'Brotherhood of the beard': Inside online beard culture with a professor who studied it
Brandon University associate professor Chris Schneider wrote a research paper on online beard culture
When Chris Schneider got a divorce, he grew a beard to keep people away.
Instead, it drew strangers to him: fellow beard-owners exchanging tips for upkeep, or people striking up beard-related conversations or even asking to touch it. At one point, it even helped him meet a favourite musician with a similar look.
It also led him to a supportive online community of beard-lovers, celebrating each other's growth (literally) and sharing advice.
Earlier this week, the associate professor of sociology at Brandon University published a paper on the community. His article, which surveyed more than 60,000 comments left by users on the Beardbrand Youtube channel, was published online by the peer-reviewed Cultural Studies ↔ Critical Methodologies research journal.
On Wednesday, Schneider spoke to Ismaila Alfa on CBC Mantoba's Up to Speed to comb through some of his findings about modern beard culture on social media.
The interview has been edited for clarity and length.
Ismaila Alfa: I never knew the social aspect of beards existed until I grew a beard myself, and somebody stopped me and said, hey, that's a great beard. … What do you mean when you talk about beard culture?
Chris Schneider: It's exactly what you described. I got divorced, I grew a beard out. I didn't think much of it until people started talking to me, stopping me in the street and asking questions, asking if they can touch me — touch my beard, that is. I had a few people touch my face without asking my permission. Very weird.
So I started, wondering were other people having these conversations? I just started and went online. Some of the research I do, I look at social media in a variety of different things — crime and other areas. I went to Youtube and I just started searching, and I searched for the most popular Youtube channel in relation to beards. And I found a whole culture of men online that regularly discuss their beards — tips on growing, how to groom it, what sort of oils to use.
Of course, growing a beard on one's face is a very intimate act that one does with one's own self. But the meanings behind beards, of course, are social, and they've meant different things across social and political and, you know, religious boundaries throughout … all recorded human history.
The new aspect here, the new development, is how people on social media are talking about this.
Growing a beard is a solitary thing. You do it on your own. Why do you think it's become such a social thing?
The current trend is not attached to a specific generation or a specific counter-culture or even a specific religion. To be clear, beards exist in those spaces. So one-percenter motorcycle gangs still grow beards. People with various religions still grow beards.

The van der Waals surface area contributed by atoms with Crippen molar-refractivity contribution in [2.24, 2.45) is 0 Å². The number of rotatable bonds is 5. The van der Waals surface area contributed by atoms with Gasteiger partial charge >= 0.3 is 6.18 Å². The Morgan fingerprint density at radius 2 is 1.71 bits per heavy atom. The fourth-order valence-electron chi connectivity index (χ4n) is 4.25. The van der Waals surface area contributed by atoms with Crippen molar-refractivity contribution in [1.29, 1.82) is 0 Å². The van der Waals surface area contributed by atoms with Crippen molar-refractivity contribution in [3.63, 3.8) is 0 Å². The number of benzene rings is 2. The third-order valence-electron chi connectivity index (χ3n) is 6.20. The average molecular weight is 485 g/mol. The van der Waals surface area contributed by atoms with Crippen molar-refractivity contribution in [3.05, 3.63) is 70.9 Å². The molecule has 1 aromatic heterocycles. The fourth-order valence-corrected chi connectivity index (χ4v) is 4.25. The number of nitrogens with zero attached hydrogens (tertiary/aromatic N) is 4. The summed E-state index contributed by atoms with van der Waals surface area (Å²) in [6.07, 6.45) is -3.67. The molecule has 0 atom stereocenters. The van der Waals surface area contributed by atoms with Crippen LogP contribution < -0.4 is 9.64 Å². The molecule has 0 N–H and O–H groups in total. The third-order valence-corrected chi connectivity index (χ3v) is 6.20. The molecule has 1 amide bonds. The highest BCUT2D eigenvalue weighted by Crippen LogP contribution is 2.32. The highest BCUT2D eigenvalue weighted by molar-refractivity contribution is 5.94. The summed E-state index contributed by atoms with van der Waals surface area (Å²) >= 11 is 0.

That said, I think that it exists because it's a demonstration — at least, this is how it's discussed online — of a person, of a man, being his own self and growing a beard out and not being what some people have called online sort of a corporate shill. In that, you know, my employers not going to tell me what it is I got to do. I'm going to grow a beard because that's what I want to do. This is how I'm going to express myself. It really connects to individual aspects of expression.
I heard a story that your beard opened a door for you to meet somebody that you really wanted to meet.
Yes. This was a bass player [John Campbell] who was associated with a heavy metal band called Lamb of God.
Time and time again, when I'm in public or I go to heavy metal concerts, people will literally confuse me with the bass player of that band.
The beard's very similar, so it's sort of a beard döppelganger, as it were. And I sent him an unsolicited note on social media, 'Hey, can we get together and take a beard döppelganger picture after your concert?' And he responded, and he met me and we talked about beards and took a picture.
And you don't think you'd have been able to meet him without your beard?
No, I don't think so. I mean, there's no real other reason. He doesn't know me, still doesn't know me. … I could be anybody. But we talked about our beards and grooming practices.
This is the social aspect I heard referred to once as the brotherhood of the beard. Other men will want to ask you questions. I get male cat calls while walking down the street — people will yell at me across the street, 'Hey, nice beard.' It's really interesting. It's fantastic.
The communication and social parts of having this beard sounds good. But having a beard is considered by many [to be] very macho. It's a very manly, masculine thing to have. How does it fit in with the issue of toxic masculinity and misogyny?
I collected over 60,000 posts from the Beardbrand Youtube channel, and it's largely about celebrating masculinity in terms of being positive and embracing one another. It's a space where men can compliment one another without homophobia being present, and men just generally being nice to each other and sharing stories.
It's a place to celebrate masculinity that's not harmful, gross, toxic, misogynistic. Unlike, for example, other groups we've been hearing about, like the Proud Boys or incel and men associated with these hateful groups and misogyny. We find the exact opposite happening.
To be clear, there were a couple of misogynistic posts that I looked at here and there that I looked at on the BeardBrand Youtube channel.
But largely it's about embracing what you can grow and celebrating other men and encouraging other men. And it was really sort of nice to see all of that.
With files from Ismaila Alfa, Aviva Jacob and CBC Manitoba's Up to Speed